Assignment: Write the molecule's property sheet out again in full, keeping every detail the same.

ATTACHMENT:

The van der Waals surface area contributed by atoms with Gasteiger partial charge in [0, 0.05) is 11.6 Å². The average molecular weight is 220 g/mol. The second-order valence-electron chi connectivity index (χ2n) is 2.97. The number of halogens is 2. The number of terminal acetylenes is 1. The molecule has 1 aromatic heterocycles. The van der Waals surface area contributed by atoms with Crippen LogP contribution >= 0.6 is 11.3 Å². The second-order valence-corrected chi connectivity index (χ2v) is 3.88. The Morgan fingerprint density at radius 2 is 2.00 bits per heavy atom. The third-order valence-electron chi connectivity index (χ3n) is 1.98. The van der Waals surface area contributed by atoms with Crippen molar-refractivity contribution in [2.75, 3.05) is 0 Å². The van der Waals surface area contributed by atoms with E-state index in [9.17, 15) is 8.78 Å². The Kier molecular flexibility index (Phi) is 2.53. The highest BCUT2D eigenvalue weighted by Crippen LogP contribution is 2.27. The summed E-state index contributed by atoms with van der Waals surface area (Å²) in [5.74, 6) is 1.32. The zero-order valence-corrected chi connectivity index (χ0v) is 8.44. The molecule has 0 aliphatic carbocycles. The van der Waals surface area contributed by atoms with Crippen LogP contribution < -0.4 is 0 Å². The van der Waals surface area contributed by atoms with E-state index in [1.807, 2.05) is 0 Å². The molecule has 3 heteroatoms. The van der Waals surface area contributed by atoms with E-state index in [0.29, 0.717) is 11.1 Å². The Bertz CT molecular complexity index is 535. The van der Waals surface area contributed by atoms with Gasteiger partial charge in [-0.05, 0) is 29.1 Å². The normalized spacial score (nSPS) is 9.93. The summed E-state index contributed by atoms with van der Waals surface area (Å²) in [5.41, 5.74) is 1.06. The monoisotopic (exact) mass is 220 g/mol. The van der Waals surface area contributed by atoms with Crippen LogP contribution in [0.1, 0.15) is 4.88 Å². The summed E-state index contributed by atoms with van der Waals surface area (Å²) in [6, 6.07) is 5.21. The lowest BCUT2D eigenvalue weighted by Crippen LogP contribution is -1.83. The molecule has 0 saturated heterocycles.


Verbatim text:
The van der Waals surface area contributed by atoms with Gasteiger partial charge in [0, 0.05) is 11.6 Å². The average molecular weight is 220 g/mol. The second-order valence-electron chi connectivity index (χ2n) is 2.97. The number of halogens is 2. The number of terminal acetylenes is 1. The molecule has 1 aromatic heterocycles. The van der Waals surface area contributed by atoms with Crippen LogP contribution >= 0.6 is 11.3 Å². The second-order valence-corrected chi connectivity index (χ2v) is 3.88. The Morgan fingerprint density at radius 2 is 2.00 bits per heavy atom. The third-order valence-electron chi connectivity index (χ3n) is 1.98. The van der Waals surface area contributed by atoms with Crippen molar-refractivity contribution in [2.75, 3.05) is 0 Å². The van der Waals surface area contributed by atoms with E-state index in [9.17, 15) is 8.78 Å². The Kier molecular flexibility index (Phi) is 2.53. The highest BCUT2D eigenvalue weighted by Crippen LogP contribution is 2.27. The summed E-state index contributed by atoms with van der Waals surface area (Å²) in [5.74, 6) is 1.32. The zero-order valence-corrected chi connectivity index (χ0v) is 8.44. The molecule has 0 aliphatic carbocycles. The van der Waals surface area contributed by atoms with Crippen LogP contribution < -0.4 is 0 Å². The van der Waals surface area contributed by atoms with E-state index in [1.807, 2.05) is 0 Å². The molecule has 3 heteroatoms. The van der Waals surface area contributed by atoms with E-state index in [0.29, 0.717) is 11.1 Å². The Bertz CT molecular complexity index is 535. The van der Waals surface area contributed by atoms with Gasteiger partial charge in [-0.05, 0) is 29.1 Å². The normalized spacial score (nSPS) is 9.93. The summed E-state index contributed by atoms with van der Waals surface area (Å²) in [5.41, 5.74) is 1.06. The monoisotopic (exact) mass is 220 g/mol. The van der Waals surface area contributed by atoms with Crippen LogP contribution in [0.1, 0.15) is 4.88 Å². The summed E-state index contributed by atoms with van der Waals surface area (Å²) in [6, 6.07) is 5.21. The lowest BCUT2D eigenvalue weighted by Crippen LogP contribution is -1.83. The molecule has 0 saturated heterocycles.